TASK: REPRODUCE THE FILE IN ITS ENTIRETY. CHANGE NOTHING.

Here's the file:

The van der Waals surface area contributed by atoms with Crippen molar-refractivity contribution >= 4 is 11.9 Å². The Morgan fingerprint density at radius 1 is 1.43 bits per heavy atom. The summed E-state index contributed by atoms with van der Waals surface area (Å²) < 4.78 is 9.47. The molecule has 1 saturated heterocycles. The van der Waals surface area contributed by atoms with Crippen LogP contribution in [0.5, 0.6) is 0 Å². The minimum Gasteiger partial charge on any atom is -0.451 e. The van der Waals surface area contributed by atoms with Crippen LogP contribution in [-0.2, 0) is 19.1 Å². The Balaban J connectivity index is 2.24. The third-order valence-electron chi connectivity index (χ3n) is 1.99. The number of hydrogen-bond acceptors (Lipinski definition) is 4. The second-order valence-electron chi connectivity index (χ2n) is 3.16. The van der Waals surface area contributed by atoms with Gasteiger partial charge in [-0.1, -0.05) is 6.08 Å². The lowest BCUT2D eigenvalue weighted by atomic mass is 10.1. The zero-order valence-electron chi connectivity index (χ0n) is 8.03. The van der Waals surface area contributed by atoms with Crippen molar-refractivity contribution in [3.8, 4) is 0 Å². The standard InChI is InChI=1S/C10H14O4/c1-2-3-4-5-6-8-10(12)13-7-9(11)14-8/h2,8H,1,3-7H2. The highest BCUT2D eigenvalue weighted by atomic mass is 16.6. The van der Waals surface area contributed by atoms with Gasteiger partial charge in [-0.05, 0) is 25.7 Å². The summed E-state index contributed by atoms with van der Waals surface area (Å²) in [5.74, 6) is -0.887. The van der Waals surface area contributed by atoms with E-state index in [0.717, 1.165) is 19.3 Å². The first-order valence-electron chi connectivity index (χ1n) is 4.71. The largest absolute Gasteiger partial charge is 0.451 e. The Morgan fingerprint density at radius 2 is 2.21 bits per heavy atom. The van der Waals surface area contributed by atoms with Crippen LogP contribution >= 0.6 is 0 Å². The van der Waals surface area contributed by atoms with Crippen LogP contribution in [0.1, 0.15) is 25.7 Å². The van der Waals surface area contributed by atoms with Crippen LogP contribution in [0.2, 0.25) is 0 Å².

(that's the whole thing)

The van der Waals surface area contributed by atoms with Crippen molar-refractivity contribution >= 4 is 11.9 Å². The Morgan fingerprint density at radius 1 is 1.43 bits per heavy atom. The summed E-state index contributed by atoms with van der Waals surface area (Å²) < 4.78 is 9.47. The molecule has 1 saturated heterocycles. The van der Waals surface area contributed by atoms with Crippen LogP contribution in [0.5, 0.6) is 0 Å². The minimum Gasteiger partial charge on any atom is -0.451 e. The van der Waals surface area contributed by atoms with Crippen LogP contribution in [-0.2, 0) is 19.1 Å². The Balaban J connectivity index is 2.24. The third-order valence-electron chi connectivity index (χ3n) is 1.99. The number of hydrogen-bond acceptors (Lipinski definition) is 4. The second-order valence-electron chi connectivity index (χ2n) is 3.16. The van der Waals surface area contributed by atoms with Gasteiger partial charge in [-0.1, -0.05) is 6.08 Å². The lowest BCUT2D eigenvalue weighted by atomic mass is 10.1. The zero-order valence-electron chi connectivity index (χ0n) is 8.03. The van der Waals surface area contributed by atoms with Crippen molar-refractivity contribution in [3.8, 4) is 0 Å². The standard InChI is InChI=1S/C10H14O4/c1-2-3-4-5-6-8-10(12)13-7-9(11)14-8/h2,8H,1,3-7H2. The highest BCUT2D eigenvalue weighted by atomic mass is 16.6. The van der Waals surface area contributed by atoms with Gasteiger partial charge in [-0.05, 0) is 25.7 Å². The summed E-state index contributed by atoms with van der Waals surface area (Å²) in [5.74, 6) is -0.887. The van der Waals surface area contributed by atoms with E-state index in [0.717, 1.165) is 19.3 Å². The first-order valence-electron chi connectivity index (χ1n) is 4.71. The largest absolute Gasteiger partial charge is 0.451 e. The Morgan fingerprint density at radius 2 is 2.21 bits per heavy atom. The van der Waals surface area contributed by atoms with Crippen LogP contribution >= 0.6 is 0 Å². The van der Waals surface area contributed by atoms with Crippen LogP contribution in [0.1, 0.15) is 25.7 Å². The van der Waals surface area contributed by atoms with Crippen LogP contribution in [0.2, 0.25) is 0 Å².